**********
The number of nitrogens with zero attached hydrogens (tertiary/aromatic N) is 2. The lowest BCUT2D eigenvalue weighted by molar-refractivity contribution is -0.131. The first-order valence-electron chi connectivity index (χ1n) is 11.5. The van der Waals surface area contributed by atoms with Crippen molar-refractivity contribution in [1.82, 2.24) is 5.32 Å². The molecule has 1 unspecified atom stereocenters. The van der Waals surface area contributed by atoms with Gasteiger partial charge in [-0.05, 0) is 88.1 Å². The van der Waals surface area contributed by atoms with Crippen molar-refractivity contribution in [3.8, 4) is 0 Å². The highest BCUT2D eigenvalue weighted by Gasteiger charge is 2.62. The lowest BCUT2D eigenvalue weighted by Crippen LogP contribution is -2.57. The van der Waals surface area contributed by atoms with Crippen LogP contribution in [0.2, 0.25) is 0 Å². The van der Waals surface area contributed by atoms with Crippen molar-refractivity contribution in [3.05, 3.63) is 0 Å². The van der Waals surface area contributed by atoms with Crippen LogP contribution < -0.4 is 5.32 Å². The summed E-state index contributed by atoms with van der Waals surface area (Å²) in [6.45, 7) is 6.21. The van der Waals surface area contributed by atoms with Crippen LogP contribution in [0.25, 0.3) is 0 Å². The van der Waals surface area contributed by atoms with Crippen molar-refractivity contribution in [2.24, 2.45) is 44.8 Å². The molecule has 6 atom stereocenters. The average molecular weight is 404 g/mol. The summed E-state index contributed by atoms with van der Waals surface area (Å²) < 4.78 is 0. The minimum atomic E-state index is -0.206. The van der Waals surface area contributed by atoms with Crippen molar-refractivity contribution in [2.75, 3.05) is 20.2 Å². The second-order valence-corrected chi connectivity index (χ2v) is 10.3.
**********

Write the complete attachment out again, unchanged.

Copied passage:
The number of nitrogens with zero attached hydrogens (tertiary/aromatic N) is 2. The lowest BCUT2D eigenvalue weighted by molar-refractivity contribution is -0.131. The first-order valence-electron chi connectivity index (χ1n) is 11.5. The van der Waals surface area contributed by atoms with Crippen molar-refractivity contribution in [1.82, 2.24) is 5.32 Å². The molecule has 1 unspecified atom stereocenters. The van der Waals surface area contributed by atoms with Gasteiger partial charge in [-0.05, 0) is 88.1 Å². The van der Waals surface area contributed by atoms with Crippen molar-refractivity contribution in [3.8, 4) is 0 Å². The highest BCUT2D eigenvalue weighted by Gasteiger charge is 2.62. The lowest BCUT2D eigenvalue weighted by Crippen LogP contribution is -2.57. The van der Waals surface area contributed by atoms with Crippen LogP contribution in [0.2, 0.25) is 0 Å². The van der Waals surface area contributed by atoms with Crippen molar-refractivity contribution in [3.05, 3.63) is 0 Å². The van der Waals surface area contributed by atoms with Crippen LogP contribution < -0.4 is 5.32 Å². The summed E-state index contributed by atoms with van der Waals surface area (Å²) in [6.45, 7) is 6.21. The van der Waals surface area contributed by atoms with Crippen LogP contribution in [0.25, 0.3) is 0 Å². The van der Waals surface area contributed by atoms with Crippen molar-refractivity contribution in [2.24, 2.45) is 44.8 Å². The molecule has 6 atom stereocenters. The average molecular weight is 404 g/mol. The summed E-state index contributed by atoms with van der Waals surface area (Å²) < 4.78 is 0. The minimum atomic E-state index is -0.206. The van der Waals surface area contributed by atoms with Crippen molar-refractivity contribution in [2.75, 3.05) is 20.2 Å². The second-order valence-corrected chi connectivity index (χ2v) is 10.3.